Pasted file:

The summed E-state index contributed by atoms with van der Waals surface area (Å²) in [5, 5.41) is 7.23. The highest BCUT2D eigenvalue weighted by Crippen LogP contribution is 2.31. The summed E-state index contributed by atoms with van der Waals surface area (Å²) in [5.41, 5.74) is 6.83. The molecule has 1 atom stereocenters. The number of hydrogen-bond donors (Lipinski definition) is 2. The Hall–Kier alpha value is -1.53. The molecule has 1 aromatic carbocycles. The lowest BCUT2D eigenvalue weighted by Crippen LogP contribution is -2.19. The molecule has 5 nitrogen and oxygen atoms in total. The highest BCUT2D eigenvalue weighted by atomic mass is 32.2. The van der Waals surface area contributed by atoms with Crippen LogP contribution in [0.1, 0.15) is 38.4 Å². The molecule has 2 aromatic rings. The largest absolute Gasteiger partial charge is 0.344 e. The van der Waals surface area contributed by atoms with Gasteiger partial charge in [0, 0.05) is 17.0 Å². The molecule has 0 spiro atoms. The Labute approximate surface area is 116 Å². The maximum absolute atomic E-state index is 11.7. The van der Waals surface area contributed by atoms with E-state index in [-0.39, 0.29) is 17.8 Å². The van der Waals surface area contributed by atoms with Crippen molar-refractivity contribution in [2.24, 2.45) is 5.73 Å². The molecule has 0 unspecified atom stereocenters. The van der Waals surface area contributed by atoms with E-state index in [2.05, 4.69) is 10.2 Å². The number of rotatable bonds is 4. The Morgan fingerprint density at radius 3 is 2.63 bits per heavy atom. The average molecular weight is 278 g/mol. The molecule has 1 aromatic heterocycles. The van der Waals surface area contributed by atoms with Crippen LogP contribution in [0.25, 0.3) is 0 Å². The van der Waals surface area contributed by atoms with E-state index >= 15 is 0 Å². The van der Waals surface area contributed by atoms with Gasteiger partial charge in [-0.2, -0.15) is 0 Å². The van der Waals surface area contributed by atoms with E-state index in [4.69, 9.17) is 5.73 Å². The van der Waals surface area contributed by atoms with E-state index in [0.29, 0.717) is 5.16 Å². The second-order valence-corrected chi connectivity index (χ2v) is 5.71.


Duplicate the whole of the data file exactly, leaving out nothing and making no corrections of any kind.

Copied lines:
The summed E-state index contributed by atoms with van der Waals surface area (Å²) in [5, 5.41) is 7.23. The highest BCUT2D eigenvalue weighted by Crippen LogP contribution is 2.31. The summed E-state index contributed by atoms with van der Waals surface area (Å²) in [5.41, 5.74) is 6.83. The molecule has 1 atom stereocenters. The number of hydrogen-bond donors (Lipinski definition) is 2. The Hall–Kier alpha value is -1.53. The molecule has 1 aromatic carbocycles. The lowest BCUT2D eigenvalue weighted by Crippen LogP contribution is -2.19. The molecule has 5 nitrogen and oxygen atoms in total. The highest BCUT2D eigenvalue weighted by atomic mass is 32.2. The van der Waals surface area contributed by atoms with Crippen LogP contribution in [0.1, 0.15) is 38.4 Å². The molecule has 2 aromatic rings. The largest absolute Gasteiger partial charge is 0.344 e. The van der Waals surface area contributed by atoms with Gasteiger partial charge in [0, 0.05) is 17.0 Å². The molecule has 0 spiro atoms. The Labute approximate surface area is 116 Å². The maximum absolute atomic E-state index is 11.7. The van der Waals surface area contributed by atoms with E-state index in [-0.39, 0.29) is 17.8 Å². The van der Waals surface area contributed by atoms with Crippen molar-refractivity contribution in [2.24, 2.45) is 5.73 Å². The molecule has 0 unspecified atom stereocenters. The van der Waals surface area contributed by atoms with E-state index in [2.05, 4.69) is 10.2 Å². The number of rotatable bonds is 4. The Morgan fingerprint density at radius 3 is 2.63 bits per heavy atom. The average molecular weight is 278 g/mol. The molecule has 1 aromatic heterocycles. The van der Waals surface area contributed by atoms with Crippen LogP contribution in [0.25, 0.3) is 0 Å². The van der Waals surface area contributed by atoms with E-state index >= 15 is 0 Å². The van der Waals surface area contributed by atoms with Gasteiger partial charge in [-0.2, -0.15) is 0 Å². The van der Waals surface area contributed by atoms with E-state index in [4.69, 9.17) is 5.73 Å². The van der Waals surface area contributed by atoms with E-state index in [0.29, 0.717) is 5.16 Å². The second-order valence-corrected chi connectivity index (χ2v) is 5.71.